You won’t be surprised to hear that healthy college students will be more successful and productive. That’s why, today, I’m sharing these 5 top tips for how to stay healthy in college.
You’ve done the hard work of preparing for and getting into college. All of the testing, tours, interviews, applications, and volunteering have paid off. But once you begin your college education, it can be easy to fall into the trap of too little sleep, not enough water, and other unhealthy habits.
Healthy college students.
Being healthy in college includes the health of your body AND mind.
Understandably, your freshman year of college can be an overwhelming time. The stress of exams, classes, and other responsibilities can take its toll. It’s important to keep your mind and body in tip-top shape to ensure a successful college experience.
The truth about the “Freshman 15”.
When you think of college freshmen and their health, the term “freshman 15” might come to mind. This refers to new college students gaining 15 pounds in their first year of school.
It’s typically associated with eating college cafeteria food, not exercising, consuming high-calorie beverages, inadequate sleep, and other unhealthy habits.
In fact, studies show students aren’t likely to gain this much—if they gain at all. Ohio State researchers found most students don’t gain as much as 15 pounds during ALL four years of college. In their study, female students gained an average of 8.9 pounds while men put on an average of 13.4 pounds. Again, this is over four years, not just freshman year.
How to stay healthy in college.
When it comes to how to stay healthy in college, there’s so much more to focus on than your weight and avoiding the freshman 15!
Have a look at these 5 top tips for feeling your best during your academic adventures so you can be a productive, happy college student and get the most out of your experience.
1. Get help.
Most colleges and universities have several resources in place to help students with a multitude of issues. Particularly important are the mental health resources many schools offer.
When college students feel overwhelmed or don’t know where to turn, these counseling and support resources can mean a world of difference. For example, Cornell College’s Counseling Center offers a variety of services, including online screening, education, counseling, and much more.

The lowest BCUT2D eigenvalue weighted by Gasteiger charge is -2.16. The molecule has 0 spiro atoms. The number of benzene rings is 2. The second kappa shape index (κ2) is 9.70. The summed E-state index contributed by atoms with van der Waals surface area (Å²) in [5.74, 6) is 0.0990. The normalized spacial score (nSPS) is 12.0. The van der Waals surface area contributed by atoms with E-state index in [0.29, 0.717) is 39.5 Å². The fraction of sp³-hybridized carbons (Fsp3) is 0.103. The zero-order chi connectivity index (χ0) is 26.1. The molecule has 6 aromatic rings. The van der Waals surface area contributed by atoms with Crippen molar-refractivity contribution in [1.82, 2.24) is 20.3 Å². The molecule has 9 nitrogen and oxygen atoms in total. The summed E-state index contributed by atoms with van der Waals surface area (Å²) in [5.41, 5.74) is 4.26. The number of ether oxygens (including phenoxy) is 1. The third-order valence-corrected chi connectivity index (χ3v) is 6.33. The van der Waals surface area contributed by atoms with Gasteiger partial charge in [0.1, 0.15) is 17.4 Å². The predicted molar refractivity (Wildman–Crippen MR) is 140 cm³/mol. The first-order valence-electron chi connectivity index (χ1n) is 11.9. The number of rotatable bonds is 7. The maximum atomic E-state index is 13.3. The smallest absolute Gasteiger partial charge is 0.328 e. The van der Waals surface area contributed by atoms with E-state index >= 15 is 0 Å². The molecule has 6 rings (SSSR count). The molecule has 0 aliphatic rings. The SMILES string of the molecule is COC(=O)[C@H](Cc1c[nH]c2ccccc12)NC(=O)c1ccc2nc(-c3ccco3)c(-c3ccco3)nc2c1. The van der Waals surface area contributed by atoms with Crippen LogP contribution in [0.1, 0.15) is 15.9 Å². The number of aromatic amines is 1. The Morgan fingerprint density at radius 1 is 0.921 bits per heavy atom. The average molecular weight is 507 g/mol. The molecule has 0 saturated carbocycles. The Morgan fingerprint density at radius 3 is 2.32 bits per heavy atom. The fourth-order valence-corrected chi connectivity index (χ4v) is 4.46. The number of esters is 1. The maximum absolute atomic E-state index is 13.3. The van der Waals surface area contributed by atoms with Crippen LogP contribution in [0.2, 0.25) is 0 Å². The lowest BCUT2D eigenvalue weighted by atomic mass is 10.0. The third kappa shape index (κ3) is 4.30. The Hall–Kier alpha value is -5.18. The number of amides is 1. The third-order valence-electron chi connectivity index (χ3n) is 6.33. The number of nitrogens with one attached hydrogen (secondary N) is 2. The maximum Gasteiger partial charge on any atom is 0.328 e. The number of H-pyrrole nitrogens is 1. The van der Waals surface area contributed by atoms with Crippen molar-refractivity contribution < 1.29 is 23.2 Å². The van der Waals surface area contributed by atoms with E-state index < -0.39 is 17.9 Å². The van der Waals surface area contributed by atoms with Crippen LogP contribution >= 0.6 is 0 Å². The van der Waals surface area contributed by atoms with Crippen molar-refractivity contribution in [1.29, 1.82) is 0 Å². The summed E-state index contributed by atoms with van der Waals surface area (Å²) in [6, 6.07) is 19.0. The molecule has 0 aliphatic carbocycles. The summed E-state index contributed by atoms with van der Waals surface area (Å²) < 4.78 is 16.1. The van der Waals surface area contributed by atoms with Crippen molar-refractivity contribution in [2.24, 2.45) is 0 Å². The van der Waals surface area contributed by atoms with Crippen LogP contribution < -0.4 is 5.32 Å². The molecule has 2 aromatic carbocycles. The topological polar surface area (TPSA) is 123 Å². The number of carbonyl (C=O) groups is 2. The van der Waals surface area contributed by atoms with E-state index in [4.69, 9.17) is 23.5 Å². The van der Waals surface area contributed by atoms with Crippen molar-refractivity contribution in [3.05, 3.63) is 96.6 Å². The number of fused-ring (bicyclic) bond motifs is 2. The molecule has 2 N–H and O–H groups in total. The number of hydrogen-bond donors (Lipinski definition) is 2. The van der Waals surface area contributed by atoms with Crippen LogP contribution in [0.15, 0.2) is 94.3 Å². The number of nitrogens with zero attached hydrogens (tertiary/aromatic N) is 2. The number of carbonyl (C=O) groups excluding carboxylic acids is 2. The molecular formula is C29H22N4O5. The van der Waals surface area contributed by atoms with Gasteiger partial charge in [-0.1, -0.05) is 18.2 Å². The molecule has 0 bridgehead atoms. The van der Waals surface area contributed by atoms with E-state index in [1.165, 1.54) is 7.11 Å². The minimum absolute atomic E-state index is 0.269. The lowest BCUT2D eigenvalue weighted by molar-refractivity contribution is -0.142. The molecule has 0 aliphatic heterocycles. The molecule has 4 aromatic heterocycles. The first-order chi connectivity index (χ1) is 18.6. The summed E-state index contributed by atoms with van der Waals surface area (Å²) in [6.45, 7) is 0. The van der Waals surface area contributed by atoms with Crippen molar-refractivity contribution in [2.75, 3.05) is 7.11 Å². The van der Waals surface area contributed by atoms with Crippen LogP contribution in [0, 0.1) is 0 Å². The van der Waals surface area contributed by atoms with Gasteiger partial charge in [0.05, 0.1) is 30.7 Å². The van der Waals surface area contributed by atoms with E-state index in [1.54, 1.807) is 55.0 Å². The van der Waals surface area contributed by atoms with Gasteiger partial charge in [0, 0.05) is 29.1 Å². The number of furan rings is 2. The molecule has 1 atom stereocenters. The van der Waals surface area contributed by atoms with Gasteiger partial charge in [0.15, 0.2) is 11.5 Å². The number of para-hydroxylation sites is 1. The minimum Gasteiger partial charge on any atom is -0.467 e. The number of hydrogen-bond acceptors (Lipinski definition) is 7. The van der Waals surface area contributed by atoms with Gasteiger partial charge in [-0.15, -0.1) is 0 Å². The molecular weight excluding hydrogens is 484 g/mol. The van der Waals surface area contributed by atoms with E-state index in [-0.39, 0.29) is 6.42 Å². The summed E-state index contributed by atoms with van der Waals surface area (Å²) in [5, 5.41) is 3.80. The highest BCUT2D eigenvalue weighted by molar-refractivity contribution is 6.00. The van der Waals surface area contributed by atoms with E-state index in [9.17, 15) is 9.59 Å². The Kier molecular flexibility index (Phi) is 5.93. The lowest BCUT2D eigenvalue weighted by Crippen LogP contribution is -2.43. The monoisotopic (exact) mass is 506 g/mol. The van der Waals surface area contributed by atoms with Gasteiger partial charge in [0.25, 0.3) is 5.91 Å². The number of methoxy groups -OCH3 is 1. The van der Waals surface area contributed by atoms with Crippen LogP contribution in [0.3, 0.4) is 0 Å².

2. Utilize free resources.
The free resources your college offers will vary by institution.
For example, some offer free laundry for students. This is a time and money-saving consideration for college students that shouldn’t be overlooked. I talk more about colleges with free laundry in this post.
Most colleges offer free gym memberships for current students to use their on-campus facilities. Take advantage of this service while you have access to it! Keeping active during college will help keep your mind and body sharp. If your school doesn’t offer a free gym membership, look into the discounts offered to college students at off-campus locations.
Speaking of off-campus life, have a look at these pros and cons for living off-campus during college.
3. Eat at regular intervals.
Have you ever had your head buried in a textbook, only to find you haven’t come up for air in hours? During this time, you’ve likely neglected to eat. Then, you might be tempted to reach for the quickest, most convenient options to satisfy your hunger.
Unfortunately, these quick options don’t tend to be the most nourishing choices. Do your best to schedule regular meals and stick to this schedule as much as possible. Planning your meals ahead of time and keeping healthy snacks nearby is another way to achieve this goal.
Some students find it hard to eat healthy on a college budget. The truth is, there are plenty of healthy, low-cost foods available. Sometimes it just takes a bit of research to find the right ingredients and recipes that suit your budget.
Quick Tip: If you’re regularly eating college cafeteria food, start each meal with a serving of fruit or vegetables and you’re less likely to fill up on less nourishing options.
4. Stay hydrated.
Have you developed the habit of grabbing a soda from the vending machine rather than visiting the water fountain? Over time, this choice can have a dramatic effect on your health. To make sure you’re getting enough water, invest in a good quality reusable water bottle to keep handy at all times. This is one of the 7 college essentials worth investing in for your freshman year.
5. Prioritize sleep.
Unfortunately, sleep is often at the bottom of the list of priorities for college students. Instead, things like studying, school work, and social activities take precedence.
While all of these elements are important, you simply won’t be as successful at any of them if you’re sleep-deprived.
Setting up a sleep schedule and sticking to it can be challenging at first. But once you find a pattern that allows you to get enough rest while also fulfilling your other commitments, you’ll find your productivity soars.
Now, I’d love to hear from you. What have your biggest health challenges been during your freshman year of college? What did you find helped you stay healthy during your time at school?
If you’re looking for one-on-one guidance to help you get into (or pay for) college, click here to learn more.
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